We wish hotel companies and online travel agencies were as innovative in providing much-touted personalization as they are in inventing extra fees customers struggle to avoid.
Marriott International plans by May 15 to disclose resort fees in the total prices it displays in its initial search results on its website and mobile app. It’s the long-awaited outcome of a 2021 settlement with Pennsylvania — that required the Bethesda, Maryland-based hotel operator to include in fees in upfront total prices.
Marriott is the first of the global hotel groups to make the change, which pertains to extra fees for services and amenities offered during a hotel or resort stay. All the other global hotel groups and online travel agencies have continued to charge fees for services or amenities at some properties and exclude them from the room rate or bury them in “taxes and fees,” according to ResortFeeChecker.
“We have been working diligently over the last several months on the technology required to update our room rate display and further enhance the way these fees are disclosed, in accordance with our agreement with the State of Pennsylvania,” a Marriott spokesperson said. “In fact, when we deploy our changes by May 15, we expect to be the first hospitality company to change its display, leading the industry on this important issue.”
It remained uncertain whether other non-resort fees properties may change, such as mandatory fees for non-valet or valet parking, and would be included in Marriott’s updated search results later this month.
Yet many consumers seem to take it in stride. One study found that guests dropped their online ratings by only a small percentage after they encountered fee surprises yet booked anyway.
Gary Leff at A View From the Wing was the first to report on Monday that Marriott would finally update its search display this month.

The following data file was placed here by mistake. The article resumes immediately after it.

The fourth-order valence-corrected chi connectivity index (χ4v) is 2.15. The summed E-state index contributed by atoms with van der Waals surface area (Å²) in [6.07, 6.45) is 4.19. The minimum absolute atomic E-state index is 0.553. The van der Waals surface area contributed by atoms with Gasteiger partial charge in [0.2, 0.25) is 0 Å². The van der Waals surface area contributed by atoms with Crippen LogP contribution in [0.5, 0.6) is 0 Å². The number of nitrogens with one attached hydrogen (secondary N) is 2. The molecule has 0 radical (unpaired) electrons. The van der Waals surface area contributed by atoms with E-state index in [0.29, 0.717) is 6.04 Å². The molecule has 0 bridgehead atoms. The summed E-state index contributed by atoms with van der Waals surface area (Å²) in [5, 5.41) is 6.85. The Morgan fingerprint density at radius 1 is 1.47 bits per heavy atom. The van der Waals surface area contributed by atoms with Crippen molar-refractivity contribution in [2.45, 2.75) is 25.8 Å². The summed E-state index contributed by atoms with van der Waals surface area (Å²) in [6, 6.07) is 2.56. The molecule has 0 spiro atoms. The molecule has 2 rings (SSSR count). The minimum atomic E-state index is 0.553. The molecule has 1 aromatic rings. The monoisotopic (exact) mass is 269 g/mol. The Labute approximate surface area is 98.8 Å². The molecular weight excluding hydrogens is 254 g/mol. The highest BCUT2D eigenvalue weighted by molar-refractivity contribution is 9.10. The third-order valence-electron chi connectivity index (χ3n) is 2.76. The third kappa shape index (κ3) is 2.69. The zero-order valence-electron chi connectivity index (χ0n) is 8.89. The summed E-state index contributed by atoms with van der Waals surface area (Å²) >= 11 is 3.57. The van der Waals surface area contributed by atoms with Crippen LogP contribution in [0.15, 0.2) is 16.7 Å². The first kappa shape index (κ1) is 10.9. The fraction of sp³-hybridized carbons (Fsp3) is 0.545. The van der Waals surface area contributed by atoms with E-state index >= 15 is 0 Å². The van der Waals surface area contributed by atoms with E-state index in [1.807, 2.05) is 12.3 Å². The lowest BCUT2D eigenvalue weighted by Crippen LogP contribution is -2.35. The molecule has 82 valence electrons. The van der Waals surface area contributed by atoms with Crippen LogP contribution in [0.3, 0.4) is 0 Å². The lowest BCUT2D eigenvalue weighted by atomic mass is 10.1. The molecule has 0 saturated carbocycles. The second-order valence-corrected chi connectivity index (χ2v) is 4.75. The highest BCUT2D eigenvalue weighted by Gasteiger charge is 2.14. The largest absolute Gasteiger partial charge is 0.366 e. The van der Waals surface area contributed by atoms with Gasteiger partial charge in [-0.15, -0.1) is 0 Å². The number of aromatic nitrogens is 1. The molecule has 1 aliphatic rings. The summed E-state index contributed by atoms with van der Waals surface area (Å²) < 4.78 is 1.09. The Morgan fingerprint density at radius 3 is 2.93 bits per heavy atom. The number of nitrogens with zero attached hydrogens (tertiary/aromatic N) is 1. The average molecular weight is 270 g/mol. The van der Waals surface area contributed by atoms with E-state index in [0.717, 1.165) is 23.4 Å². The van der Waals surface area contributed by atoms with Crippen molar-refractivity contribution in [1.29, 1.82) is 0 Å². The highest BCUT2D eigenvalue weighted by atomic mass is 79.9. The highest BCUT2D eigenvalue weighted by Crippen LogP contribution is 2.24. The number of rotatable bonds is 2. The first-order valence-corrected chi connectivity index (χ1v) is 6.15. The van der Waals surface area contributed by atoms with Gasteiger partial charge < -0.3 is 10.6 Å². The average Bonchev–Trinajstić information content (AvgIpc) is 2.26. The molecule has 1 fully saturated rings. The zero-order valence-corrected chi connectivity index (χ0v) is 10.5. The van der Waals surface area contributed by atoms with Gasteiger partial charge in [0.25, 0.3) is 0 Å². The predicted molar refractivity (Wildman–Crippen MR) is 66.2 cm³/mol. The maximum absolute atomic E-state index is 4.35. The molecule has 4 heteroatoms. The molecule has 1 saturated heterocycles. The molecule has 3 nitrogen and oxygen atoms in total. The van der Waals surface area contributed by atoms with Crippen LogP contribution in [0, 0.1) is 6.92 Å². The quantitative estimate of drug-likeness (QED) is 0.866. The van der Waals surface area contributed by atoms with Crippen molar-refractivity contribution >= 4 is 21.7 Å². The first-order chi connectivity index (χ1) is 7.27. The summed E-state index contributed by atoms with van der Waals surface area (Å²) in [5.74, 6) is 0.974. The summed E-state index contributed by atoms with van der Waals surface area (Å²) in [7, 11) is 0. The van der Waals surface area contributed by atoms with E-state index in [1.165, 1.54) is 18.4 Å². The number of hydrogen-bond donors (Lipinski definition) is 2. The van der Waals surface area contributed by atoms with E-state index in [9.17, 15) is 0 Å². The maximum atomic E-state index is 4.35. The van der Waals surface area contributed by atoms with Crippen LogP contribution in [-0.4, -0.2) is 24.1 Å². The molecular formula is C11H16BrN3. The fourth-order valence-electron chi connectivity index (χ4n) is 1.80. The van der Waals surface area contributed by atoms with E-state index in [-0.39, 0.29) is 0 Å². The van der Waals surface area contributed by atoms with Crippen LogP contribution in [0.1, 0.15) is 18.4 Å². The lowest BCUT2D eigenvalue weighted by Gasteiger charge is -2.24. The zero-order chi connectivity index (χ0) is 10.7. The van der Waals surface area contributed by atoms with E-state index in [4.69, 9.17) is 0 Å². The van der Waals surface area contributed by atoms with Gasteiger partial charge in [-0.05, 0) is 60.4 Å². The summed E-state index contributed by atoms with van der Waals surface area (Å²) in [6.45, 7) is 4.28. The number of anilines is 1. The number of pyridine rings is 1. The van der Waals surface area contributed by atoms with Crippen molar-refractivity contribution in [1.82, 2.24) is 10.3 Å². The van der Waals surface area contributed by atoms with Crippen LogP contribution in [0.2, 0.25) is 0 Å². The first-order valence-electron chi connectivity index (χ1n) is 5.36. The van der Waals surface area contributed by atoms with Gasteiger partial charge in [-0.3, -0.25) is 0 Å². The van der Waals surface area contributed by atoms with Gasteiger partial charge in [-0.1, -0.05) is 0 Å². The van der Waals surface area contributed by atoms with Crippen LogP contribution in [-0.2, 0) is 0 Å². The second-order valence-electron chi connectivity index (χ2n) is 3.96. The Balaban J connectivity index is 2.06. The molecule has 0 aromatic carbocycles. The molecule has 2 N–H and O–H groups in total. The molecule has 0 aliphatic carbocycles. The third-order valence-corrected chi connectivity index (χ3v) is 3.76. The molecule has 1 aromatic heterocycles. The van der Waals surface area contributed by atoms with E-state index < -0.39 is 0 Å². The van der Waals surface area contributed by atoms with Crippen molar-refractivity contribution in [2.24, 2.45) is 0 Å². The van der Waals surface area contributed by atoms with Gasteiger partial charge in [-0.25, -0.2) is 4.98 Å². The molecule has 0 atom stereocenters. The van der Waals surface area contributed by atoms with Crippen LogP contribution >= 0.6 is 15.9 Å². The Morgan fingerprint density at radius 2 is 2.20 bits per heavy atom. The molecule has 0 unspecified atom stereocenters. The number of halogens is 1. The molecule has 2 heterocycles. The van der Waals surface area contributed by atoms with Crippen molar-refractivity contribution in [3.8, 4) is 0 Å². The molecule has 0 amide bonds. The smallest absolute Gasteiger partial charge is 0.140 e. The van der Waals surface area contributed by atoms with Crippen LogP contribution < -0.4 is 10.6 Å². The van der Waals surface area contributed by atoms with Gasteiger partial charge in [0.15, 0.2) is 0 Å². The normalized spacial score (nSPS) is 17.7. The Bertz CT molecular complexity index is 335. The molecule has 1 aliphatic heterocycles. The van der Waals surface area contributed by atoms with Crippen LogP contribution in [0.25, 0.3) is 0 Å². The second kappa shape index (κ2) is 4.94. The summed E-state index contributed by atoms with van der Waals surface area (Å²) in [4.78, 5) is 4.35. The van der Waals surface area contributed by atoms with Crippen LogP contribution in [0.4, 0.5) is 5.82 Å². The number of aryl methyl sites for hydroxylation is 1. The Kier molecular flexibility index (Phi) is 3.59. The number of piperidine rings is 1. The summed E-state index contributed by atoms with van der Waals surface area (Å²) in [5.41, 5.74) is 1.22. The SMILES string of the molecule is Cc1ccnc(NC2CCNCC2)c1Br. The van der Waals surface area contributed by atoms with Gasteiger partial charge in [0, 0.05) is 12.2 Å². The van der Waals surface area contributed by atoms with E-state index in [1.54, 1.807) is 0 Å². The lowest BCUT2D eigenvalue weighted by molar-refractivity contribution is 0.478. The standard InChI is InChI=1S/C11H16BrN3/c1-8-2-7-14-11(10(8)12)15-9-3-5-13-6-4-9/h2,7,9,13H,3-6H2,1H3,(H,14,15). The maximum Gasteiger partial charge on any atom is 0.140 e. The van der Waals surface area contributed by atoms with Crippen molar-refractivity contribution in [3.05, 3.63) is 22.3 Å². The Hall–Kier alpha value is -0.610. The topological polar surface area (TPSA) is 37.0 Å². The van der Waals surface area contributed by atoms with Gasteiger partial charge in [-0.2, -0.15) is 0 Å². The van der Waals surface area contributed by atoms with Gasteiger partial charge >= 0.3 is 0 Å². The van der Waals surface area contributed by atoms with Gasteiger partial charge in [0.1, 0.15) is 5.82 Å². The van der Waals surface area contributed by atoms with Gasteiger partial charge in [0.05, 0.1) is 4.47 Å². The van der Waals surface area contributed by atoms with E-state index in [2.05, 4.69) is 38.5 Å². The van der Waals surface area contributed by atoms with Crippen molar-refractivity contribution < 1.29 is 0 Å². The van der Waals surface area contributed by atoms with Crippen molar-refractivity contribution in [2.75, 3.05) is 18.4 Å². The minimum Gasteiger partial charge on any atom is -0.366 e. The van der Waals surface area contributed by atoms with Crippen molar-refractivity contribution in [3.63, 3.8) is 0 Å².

“Resort fees make it difficult for consumers to compare prices,” Leff wrote. “Hotels that don’t have resort fees look more expensive and are effectively punished.”
Leff was skeptical the Biden Administration would take serious action.
Why do resort fees linger despite consumer annoyance? Money.
Marriott alone made at least $206 million off the practice just from its self-managed resorts since 2012, according to depositions from the Washington, D.C., Attorney General’s ongoing lawsuit, which Skift reported on. The fees, which even some non-resort locations charge, generated $17 million for Marriott in 2019 alone.
Leff speculated that ongoing lawsuits similar to Pennsylvania’s from attorneys general in California, Texas, and the District of Columbia might pressure Marriott or other hotel groups to change their pricing practices.
Yet industry practices haven’t changed since the Pennsylvania settlement, as Christopher Elliott recently noted at The Washington Post. Before the pandemic, Booking Holdings had considered including resort fees in total prices at its online travel agencies but paused the process in 2019.
So-called “drip pricing” continues to be a popular sales technique in travel, where a seller gets a consumer psychologically invested in an offering and then adds little additional costs without prompting the buyer to abandon the purchase.
Most U.S. airlines have added checked bag fees for the past decade, except for Southwest Airlines, which sees including the cost of the bags as a way to stand out in the market.
Marriott might choose to position itself as a change-maker in the hotel sector.
“Marriott International is committed to providing customers with clear and transparent pricing,” a spokesperson said on Monday. “We have long been focused on ensuring that any resort/destination fees charged by hotels are separately and clearly stated.”
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Photo credit: A pool at a hotel that recently had a resort fee, the Hawaii Oahu Marriott Ko Olina. Source: Marriott International. Max Pixel